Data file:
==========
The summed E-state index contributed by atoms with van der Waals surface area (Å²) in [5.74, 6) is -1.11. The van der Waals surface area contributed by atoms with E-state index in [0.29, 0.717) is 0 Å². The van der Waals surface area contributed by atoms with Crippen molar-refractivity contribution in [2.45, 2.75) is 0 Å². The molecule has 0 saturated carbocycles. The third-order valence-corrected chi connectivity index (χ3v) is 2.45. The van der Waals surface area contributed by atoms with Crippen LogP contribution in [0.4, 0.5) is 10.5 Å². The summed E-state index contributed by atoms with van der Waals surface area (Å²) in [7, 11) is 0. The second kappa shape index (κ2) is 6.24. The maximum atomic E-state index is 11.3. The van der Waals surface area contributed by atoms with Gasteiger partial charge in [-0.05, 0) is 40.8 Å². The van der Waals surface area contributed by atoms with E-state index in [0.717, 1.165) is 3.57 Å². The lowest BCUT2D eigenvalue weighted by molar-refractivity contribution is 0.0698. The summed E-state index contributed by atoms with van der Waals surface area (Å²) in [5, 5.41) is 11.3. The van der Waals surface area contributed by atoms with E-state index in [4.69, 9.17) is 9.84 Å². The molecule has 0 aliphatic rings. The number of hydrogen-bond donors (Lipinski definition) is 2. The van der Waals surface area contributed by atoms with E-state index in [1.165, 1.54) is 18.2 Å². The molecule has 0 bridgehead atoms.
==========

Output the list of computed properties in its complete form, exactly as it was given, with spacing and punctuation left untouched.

The summed E-state index contributed by atoms with van der Waals surface area (Å²) in [5.74, 6) is -1.11. The van der Waals surface area contributed by atoms with E-state index in [0.29, 0.717) is 0 Å². The van der Waals surface area contributed by atoms with Crippen molar-refractivity contribution in [2.45, 2.75) is 0 Å². The molecule has 0 saturated carbocycles. The third-order valence-corrected chi connectivity index (χ3v) is 2.45. The van der Waals surface area contributed by atoms with Crippen LogP contribution in [0.4, 0.5) is 10.5 Å². The summed E-state index contributed by atoms with van der Waals surface area (Å²) in [7, 11) is 0. The second kappa shape index (κ2) is 6.24. The maximum atomic E-state index is 11.3. The van der Waals surface area contributed by atoms with Gasteiger partial charge in [-0.05, 0) is 40.8 Å². The van der Waals surface area contributed by atoms with E-state index in [0.717, 1.165) is 3.57 Å². The lowest BCUT2D eigenvalue weighted by molar-refractivity contribution is 0.0698. The summed E-state index contributed by atoms with van der Waals surface area (Å²) in [5, 5.41) is 11.3. The van der Waals surface area contributed by atoms with E-state index in [4.69, 9.17) is 9.84 Å². The molecule has 0 aliphatic rings. The number of hydrogen-bond donors (Lipinski definition) is 2. The van der Waals surface area contributed by atoms with E-state index in [1.165, 1.54) is 18.2 Å². The molecule has 0 bridgehead atoms.